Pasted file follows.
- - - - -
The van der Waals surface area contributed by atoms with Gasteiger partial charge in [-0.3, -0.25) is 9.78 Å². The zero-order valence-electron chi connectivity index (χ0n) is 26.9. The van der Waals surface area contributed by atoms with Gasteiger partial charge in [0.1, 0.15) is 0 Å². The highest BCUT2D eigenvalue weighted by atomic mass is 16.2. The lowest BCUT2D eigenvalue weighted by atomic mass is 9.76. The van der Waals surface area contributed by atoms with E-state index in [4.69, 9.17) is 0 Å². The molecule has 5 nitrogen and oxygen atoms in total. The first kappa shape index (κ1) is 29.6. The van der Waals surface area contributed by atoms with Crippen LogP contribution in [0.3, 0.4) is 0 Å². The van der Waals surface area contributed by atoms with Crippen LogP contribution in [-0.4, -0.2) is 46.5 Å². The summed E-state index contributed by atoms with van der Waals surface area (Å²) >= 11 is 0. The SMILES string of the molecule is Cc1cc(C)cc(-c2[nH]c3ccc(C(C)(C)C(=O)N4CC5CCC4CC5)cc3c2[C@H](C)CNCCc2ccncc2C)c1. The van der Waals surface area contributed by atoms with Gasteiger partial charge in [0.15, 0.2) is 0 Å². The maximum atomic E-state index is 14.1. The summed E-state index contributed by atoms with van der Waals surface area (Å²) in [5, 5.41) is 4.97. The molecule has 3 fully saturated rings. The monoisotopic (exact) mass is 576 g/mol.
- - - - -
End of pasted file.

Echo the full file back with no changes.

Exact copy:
The van der Waals surface area contributed by atoms with Gasteiger partial charge in [-0.3, -0.25) is 9.78 Å². The zero-order valence-electron chi connectivity index (χ0n) is 26.9. The van der Waals surface area contributed by atoms with Gasteiger partial charge in [0.1, 0.15) is 0 Å². The highest BCUT2D eigenvalue weighted by atomic mass is 16.2. The lowest BCUT2D eigenvalue weighted by atomic mass is 9.76. The van der Waals surface area contributed by atoms with E-state index in [4.69, 9.17) is 0 Å². The molecule has 5 nitrogen and oxygen atoms in total. The first kappa shape index (κ1) is 29.6. The van der Waals surface area contributed by atoms with Crippen LogP contribution in [0.3, 0.4) is 0 Å². The van der Waals surface area contributed by atoms with Crippen LogP contribution in [-0.4, -0.2) is 46.5 Å². The summed E-state index contributed by atoms with van der Waals surface area (Å²) >= 11 is 0. The SMILES string of the molecule is Cc1cc(C)cc(-c2[nH]c3ccc(C(C)(C)C(=O)N4CC5CCC4CC5)cc3c2[C@H](C)CNCCc2ccncc2C)c1. The van der Waals surface area contributed by atoms with Gasteiger partial charge in [0.15, 0.2) is 0 Å². The maximum atomic E-state index is 14.1. The summed E-state index contributed by atoms with van der Waals surface area (Å²) in [5, 5.41) is 4.97. The molecule has 3 fully saturated rings. The monoisotopic (exact) mass is 576 g/mol.